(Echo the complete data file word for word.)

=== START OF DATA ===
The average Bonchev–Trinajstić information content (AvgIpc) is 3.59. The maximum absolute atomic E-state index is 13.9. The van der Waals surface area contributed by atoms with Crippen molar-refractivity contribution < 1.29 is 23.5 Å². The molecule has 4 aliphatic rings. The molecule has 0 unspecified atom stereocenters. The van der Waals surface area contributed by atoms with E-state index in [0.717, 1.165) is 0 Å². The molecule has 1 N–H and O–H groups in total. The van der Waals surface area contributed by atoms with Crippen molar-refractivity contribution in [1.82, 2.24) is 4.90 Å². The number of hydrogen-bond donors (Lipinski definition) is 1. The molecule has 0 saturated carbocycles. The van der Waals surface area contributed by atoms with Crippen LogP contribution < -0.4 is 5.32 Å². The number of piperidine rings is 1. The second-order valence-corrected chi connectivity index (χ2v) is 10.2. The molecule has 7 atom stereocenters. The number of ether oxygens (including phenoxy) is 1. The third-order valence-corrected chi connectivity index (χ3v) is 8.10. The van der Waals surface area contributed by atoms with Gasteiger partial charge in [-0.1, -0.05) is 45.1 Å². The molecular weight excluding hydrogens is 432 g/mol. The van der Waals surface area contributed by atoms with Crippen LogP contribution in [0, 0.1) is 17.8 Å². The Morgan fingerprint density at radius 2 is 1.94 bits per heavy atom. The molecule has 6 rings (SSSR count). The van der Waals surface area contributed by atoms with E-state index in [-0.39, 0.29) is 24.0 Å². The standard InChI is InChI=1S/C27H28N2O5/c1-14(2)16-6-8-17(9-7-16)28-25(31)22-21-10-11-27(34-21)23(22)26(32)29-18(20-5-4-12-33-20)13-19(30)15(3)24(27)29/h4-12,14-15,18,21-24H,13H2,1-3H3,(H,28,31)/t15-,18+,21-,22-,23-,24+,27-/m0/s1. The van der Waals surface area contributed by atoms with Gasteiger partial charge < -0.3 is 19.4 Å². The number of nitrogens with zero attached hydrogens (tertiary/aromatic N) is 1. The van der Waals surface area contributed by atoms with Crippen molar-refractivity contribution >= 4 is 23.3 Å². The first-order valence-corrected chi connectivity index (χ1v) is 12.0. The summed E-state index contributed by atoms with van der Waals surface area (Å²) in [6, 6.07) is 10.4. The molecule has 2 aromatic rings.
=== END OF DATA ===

The average Bonchev–Trinajstić information content (AvgIpc) is 3.59. The maximum absolute atomic E-state index is 13.9. The van der Waals surface area contributed by atoms with Crippen molar-refractivity contribution < 1.29 is 23.5 Å². The molecule has 4 aliphatic rings. The molecule has 0 unspecified atom stereocenters. The van der Waals surface area contributed by atoms with E-state index in [0.717, 1.165) is 0 Å². The molecule has 1 N–H and O–H groups in total. The van der Waals surface area contributed by atoms with Crippen molar-refractivity contribution in [1.82, 2.24) is 4.90 Å². The number of hydrogen-bond donors (Lipinski definition) is 1. The molecule has 0 saturated carbocycles. The van der Waals surface area contributed by atoms with Crippen LogP contribution < -0.4 is 5.32 Å². The number of piperidine rings is 1. The second-order valence-corrected chi connectivity index (χ2v) is 10.2. The molecule has 7 atom stereocenters. The number of ether oxygens (including phenoxy) is 1. The third-order valence-corrected chi connectivity index (χ3v) is 8.10. The van der Waals surface area contributed by atoms with Gasteiger partial charge in [-0.1, -0.05) is 45.1 Å². The molecular weight excluding hydrogens is 432 g/mol. The van der Waals surface area contributed by atoms with Crippen LogP contribution in [0, 0.1) is 17.8 Å². The Morgan fingerprint density at radius 2 is 1.94 bits per heavy atom. The molecule has 6 rings (SSSR count). The van der Waals surface area contributed by atoms with E-state index in [-0.39, 0.29) is 24.0 Å². The standard InChI is InChI=1S/C27H28N2O5/c1-14(2)16-6-8-17(9-7-16)28-25(31)22-21-10-11-27(34-21)23(22)26(32)29-18(20-5-4-12-33-20)13-19(30)15(3)24(27)29/h4-12,14-15,18,21-24H,13H2,1-3H3,(H,28,31)/t15-,18+,21-,22-,23-,24+,27-/m0/s1. The van der Waals surface area contributed by atoms with Gasteiger partial charge < -0.3 is 19.4 Å². The number of nitrogens with zero attached hydrogens (tertiary/aromatic N) is 1. The van der Waals surface area contributed by atoms with Crippen molar-refractivity contribution >= 4 is 23.3 Å². The first-order valence-corrected chi connectivity index (χ1v) is 12.0. The summed E-state index contributed by atoms with van der Waals surface area (Å²) in [6, 6.07) is 10.4. The molecule has 2 aromatic rings.